• With the Four Seasons poster value set, all you have to do is change the display every season and use the accompanying handouts, which include recipes, seasonal shopping lists, and seasonal fitness activities.
    • Or promote MyPlate with kits for adults and kids. Both kits come with beautiful color photos of healthy foods. 
  5. Posters are tried and true. And our posters are NOT boring. A few favorites:

Happy decorating!

Hollis Bass, MEd, RD, LD

 

Happy Birthday, MyPlate!

MyPlate turns 10 in June. Celebrate with these 10 tips for teaching with MyPlate, using materials from NutritionEducationStore.com and MyPlate.gov:

  1. One look says it all. MyPlate is so successful because one glance tells you what you need to know about healthy eating.
    • Get the MyPlate graphic in 22 languages here.
  2. Use the App. With the Start Simple with MyPlate app, users pick simple daily food goals, see real-time progress, and earn badges along the way.
  3. Post the day’s menu with MyPlate. Our MyPlate Erasable Menu poster reminds everyone how to make healthy choices in the cafeteria.
  4. Look down. Who expects to see MyPlate on the floor?!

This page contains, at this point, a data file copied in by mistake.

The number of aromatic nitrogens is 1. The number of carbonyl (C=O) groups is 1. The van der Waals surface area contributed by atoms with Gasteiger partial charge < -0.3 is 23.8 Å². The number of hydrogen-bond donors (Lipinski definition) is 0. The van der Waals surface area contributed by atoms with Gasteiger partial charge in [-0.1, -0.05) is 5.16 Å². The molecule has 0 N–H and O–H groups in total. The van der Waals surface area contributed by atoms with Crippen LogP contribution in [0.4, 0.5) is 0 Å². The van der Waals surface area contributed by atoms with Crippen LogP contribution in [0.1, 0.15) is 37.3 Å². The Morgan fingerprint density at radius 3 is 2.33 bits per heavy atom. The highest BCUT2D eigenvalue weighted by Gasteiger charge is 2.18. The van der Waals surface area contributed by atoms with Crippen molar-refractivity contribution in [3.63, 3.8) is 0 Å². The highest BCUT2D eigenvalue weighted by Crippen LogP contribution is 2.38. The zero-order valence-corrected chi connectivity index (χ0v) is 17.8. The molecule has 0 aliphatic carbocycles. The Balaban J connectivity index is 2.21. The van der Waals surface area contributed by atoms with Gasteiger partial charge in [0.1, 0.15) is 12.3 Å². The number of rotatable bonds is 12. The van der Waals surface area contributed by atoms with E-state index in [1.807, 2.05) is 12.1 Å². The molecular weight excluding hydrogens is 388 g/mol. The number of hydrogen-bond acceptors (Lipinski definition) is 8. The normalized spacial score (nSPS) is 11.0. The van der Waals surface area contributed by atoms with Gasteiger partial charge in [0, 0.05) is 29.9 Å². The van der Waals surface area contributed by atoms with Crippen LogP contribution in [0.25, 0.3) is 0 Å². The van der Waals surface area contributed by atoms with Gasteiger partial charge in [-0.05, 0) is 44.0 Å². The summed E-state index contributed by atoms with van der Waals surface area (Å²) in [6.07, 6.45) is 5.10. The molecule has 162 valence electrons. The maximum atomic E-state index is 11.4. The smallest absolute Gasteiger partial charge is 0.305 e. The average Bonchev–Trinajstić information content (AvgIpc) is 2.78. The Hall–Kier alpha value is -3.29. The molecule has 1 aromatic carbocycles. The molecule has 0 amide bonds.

5. Get cooking! Show your patients, clients, or students how to cook the MyPlate way with the MyPlate Cooking Demo Ideas Book and CD.
  6. Quiz time. Let everyone show what they know with online MyPlate Quizzes.
  7. Eat with your eyes. Take MyPlate further by using MyPlate Food Photos to show real, healthy, mouthwatering foods that go on real plates.
  8. MyPlate for moms. MyPlate is for everyone, but expecting and nursing moms need a few extra pointers provided by the MyPlate for Pregnant and Nursing Moms poster.
    • Bonus: It’s in Spanish on one side and English on the other.
  9. You’re never too old for MyPlate. Seniors will get a kick out of their own Healthy MyPlate for Older Americans.
  10. Make a plan. Get your personalized MyPlate Plan (English and Spanish) by entering age, sex, height, weight, and activity level.